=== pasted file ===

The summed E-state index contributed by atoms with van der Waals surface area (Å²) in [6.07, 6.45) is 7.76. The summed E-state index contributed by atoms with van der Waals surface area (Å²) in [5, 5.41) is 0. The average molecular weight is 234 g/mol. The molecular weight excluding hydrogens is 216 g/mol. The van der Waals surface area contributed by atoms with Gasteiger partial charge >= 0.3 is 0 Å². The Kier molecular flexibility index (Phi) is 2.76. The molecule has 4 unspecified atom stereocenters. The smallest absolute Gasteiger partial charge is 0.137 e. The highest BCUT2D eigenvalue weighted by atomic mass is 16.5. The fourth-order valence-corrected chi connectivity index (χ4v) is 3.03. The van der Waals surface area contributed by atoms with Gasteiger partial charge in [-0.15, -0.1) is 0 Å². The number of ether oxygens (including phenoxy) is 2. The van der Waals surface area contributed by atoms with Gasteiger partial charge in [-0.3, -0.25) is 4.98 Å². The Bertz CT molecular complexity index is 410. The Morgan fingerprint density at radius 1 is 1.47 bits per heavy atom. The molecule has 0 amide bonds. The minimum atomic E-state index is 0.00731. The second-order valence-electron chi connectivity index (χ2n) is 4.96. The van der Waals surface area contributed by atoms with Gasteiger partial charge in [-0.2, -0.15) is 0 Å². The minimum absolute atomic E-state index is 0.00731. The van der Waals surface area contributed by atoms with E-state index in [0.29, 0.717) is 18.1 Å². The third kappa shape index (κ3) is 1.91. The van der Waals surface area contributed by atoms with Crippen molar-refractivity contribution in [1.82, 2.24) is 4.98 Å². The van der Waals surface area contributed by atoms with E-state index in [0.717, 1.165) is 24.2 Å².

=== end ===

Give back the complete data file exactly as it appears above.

The summed E-state index contributed by atoms with van der Waals surface area (Å²) in [6.07, 6.45) is 7.76. The summed E-state index contributed by atoms with van der Waals surface area (Å²) in [5, 5.41) is 0. The average molecular weight is 234 g/mol. The molecular weight excluding hydrogens is 216 g/mol. The van der Waals surface area contributed by atoms with Gasteiger partial charge >= 0.3 is 0 Å². The Kier molecular flexibility index (Phi) is 2.76. The molecule has 4 unspecified atom stereocenters. The smallest absolute Gasteiger partial charge is 0.137 e. The highest BCUT2D eigenvalue weighted by atomic mass is 16.5. The fourth-order valence-corrected chi connectivity index (χ4v) is 3.03. The van der Waals surface area contributed by atoms with Gasteiger partial charge in [-0.15, -0.1) is 0 Å². The number of ether oxygens (including phenoxy) is 2. The van der Waals surface area contributed by atoms with Gasteiger partial charge in [-0.3, -0.25) is 4.98 Å². The Bertz CT molecular complexity index is 410. The Morgan fingerprint density at radius 1 is 1.47 bits per heavy atom. The molecule has 0 amide bonds. The minimum atomic E-state index is 0.00731. The second-order valence-electron chi connectivity index (χ2n) is 4.96. The van der Waals surface area contributed by atoms with Gasteiger partial charge in [-0.2, -0.15) is 0 Å². The minimum absolute atomic E-state index is 0.00731. The van der Waals surface area contributed by atoms with E-state index in [0.29, 0.717) is 18.1 Å². The third kappa shape index (κ3) is 1.91. The van der Waals surface area contributed by atoms with Crippen molar-refractivity contribution in [1.82, 2.24) is 4.98 Å². The van der Waals surface area contributed by atoms with E-state index in [0.717, 1.165) is 24.2 Å².